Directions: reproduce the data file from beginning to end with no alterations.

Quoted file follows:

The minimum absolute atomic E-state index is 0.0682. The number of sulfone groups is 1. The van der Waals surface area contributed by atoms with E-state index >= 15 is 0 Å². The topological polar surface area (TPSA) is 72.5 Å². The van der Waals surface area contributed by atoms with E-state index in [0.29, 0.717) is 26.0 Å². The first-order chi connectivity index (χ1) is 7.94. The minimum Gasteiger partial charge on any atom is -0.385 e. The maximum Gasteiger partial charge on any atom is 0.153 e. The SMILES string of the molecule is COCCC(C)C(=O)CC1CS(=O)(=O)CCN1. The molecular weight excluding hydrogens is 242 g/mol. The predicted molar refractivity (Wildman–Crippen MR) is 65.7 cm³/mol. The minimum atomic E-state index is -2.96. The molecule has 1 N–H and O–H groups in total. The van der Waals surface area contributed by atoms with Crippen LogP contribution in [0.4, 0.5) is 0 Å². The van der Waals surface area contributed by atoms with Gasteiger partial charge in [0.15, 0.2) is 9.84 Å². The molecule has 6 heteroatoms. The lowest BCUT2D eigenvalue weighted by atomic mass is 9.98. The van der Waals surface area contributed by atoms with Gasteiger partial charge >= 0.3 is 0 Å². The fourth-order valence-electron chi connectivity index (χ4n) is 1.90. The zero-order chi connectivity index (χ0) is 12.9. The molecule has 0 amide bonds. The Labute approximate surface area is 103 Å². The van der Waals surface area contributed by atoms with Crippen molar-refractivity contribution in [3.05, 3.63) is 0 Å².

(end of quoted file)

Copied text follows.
The minimum absolute atomic E-state index is 0.0682. The number of sulfone groups is 1. The van der Waals surface area contributed by atoms with E-state index >= 15 is 0 Å². The topological polar surface area (TPSA) is 72.5 Å². The van der Waals surface area contributed by atoms with E-state index in [0.29, 0.717) is 26.0 Å². The first-order chi connectivity index (χ1) is 7.94. The minimum Gasteiger partial charge on any atom is -0.385 e. The maximum Gasteiger partial charge on any atom is 0.153 e. The SMILES string of the molecule is COCCC(C)C(=O)CC1CS(=O)(=O)CCN1. The molecular weight excluding hydrogens is 242 g/mol. The predicted molar refractivity (Wildman–Crippen MR) is 65.7 cm³/mol. The minimum atomic E-state index is -2.96. The molecule has 1 N–H and O–H groups in total. The van der Waals surface area contributed by atoms with Crippen LogP contribution in [0.4, 0.5) is 0 Å². The van der Waals surface area contributed by atoms with Gasteiger partial charge in [0.15, 0.2) is 9.84 Å². The molecule has 6 heteroatoms. The lowest BCUT2D eigenvalue weighted by atomic mass is 9.98. The van der Waals surface area contributed by atoms with Gasteiger partial charge >= 0.3 is 0 Å². The fourth-order valence-electron chi connectivity index (χ4n) is 1.90. The zero-order chi connectivity index (χ0) is 12.9. The molecule has 0 amide bonds. The Labute approximate surface area is 103 Å². The van der Waals surface area contributed by atoms with Crippen molar-refractivity contribution in [3.05, 3.63) is 0 Å².